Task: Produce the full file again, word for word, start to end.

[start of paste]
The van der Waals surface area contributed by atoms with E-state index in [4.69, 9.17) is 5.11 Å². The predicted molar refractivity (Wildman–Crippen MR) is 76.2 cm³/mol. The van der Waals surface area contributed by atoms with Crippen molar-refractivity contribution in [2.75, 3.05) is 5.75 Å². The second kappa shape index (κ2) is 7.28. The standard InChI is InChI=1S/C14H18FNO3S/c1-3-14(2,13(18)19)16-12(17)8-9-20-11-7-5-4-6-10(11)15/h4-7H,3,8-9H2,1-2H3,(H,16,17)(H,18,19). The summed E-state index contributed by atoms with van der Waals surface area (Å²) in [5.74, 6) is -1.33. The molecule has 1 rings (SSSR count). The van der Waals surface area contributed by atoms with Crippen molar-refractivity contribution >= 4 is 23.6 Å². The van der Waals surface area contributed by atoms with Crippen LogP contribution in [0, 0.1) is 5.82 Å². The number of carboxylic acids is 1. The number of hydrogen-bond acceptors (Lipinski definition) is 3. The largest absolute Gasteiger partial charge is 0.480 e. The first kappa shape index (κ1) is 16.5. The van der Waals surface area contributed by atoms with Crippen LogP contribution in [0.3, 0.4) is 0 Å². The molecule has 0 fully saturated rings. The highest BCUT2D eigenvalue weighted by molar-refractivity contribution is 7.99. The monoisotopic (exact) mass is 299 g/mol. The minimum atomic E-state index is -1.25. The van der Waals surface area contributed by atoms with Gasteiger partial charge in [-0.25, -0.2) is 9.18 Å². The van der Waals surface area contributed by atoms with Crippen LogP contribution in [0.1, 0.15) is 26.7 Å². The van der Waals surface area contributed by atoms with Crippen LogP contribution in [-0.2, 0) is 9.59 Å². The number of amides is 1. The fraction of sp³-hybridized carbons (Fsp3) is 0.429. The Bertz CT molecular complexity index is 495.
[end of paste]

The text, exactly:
The van der Waals surface area contributed by atoms with E-state index in [4.69, 9.17) is 5.11 Å². The predicted molar refractivity (Wildman–Crippen MR) is 76.2 cm³/mol. The van der Waals surface area contributed by atoms with Crippen molar-refractivity contribution in [2.75, 3.05) is 5.75 Å². The second kappa shape index (κ2) is 7.28. The standard InChI is InChI=1S/C14H18FNO3S/c1-3-14(2,13(18)19)16-12(17)8-9-20-11-7-5-4-6-10(11)15/h4-7H,3,8-9H2,1-2H3,(H,16,17)(H,18,19). The summed E-state index contributed by atoms with van der Waals surface area (Å²) in [5.74, 6) is -1.33. The molecule has 1 rings (SSSR count). The van der Waals surface area contributed by atoms with Crippen molar-refractivity contribution >= 4 is 23.6 Å². The van der Waals surface area contributed by atoms with Crippen LogP contribution in [0, 0.1) is 5.82 Å². The number of carboxylic acids is 1. The number of hydrogen-bond acceptors (Lipinski definition) is 3. The largest absolute Gasteiger partial charge is 0.480 e. The first kappa shape index (κ1) is 16.5. The van der Waals surface area contributed by atoms with Crippen LogP contribution in [0.3, 0.4) is 0 Å². The molecule has 0 fully saturated rings. The highest BCUT2D eigenvalue weighted by molar-refractivity contribution is 7.99. The monoisotopic (exact) mass is 299 g/mol. The minimum atomic E-state index is -1.25. The van der Waals surface area contributed by atoms with Gasteiger partial charge in [-0.25, -0.2) is 9.18 Å². The van der Waals surface area contributed by atoms with Crippen LogP contribution in [0.1, 0.15) is 26.7 Å². The van der Waals surface area contributed by atoms with Crippen LogP contribution in [-0.2, 0) is 9.59 Å². The number of amides is 1. The fraction of sp³-hybridized carbons (Fsp3) is 0.429. The Bertz CT molecular complexity index is 495.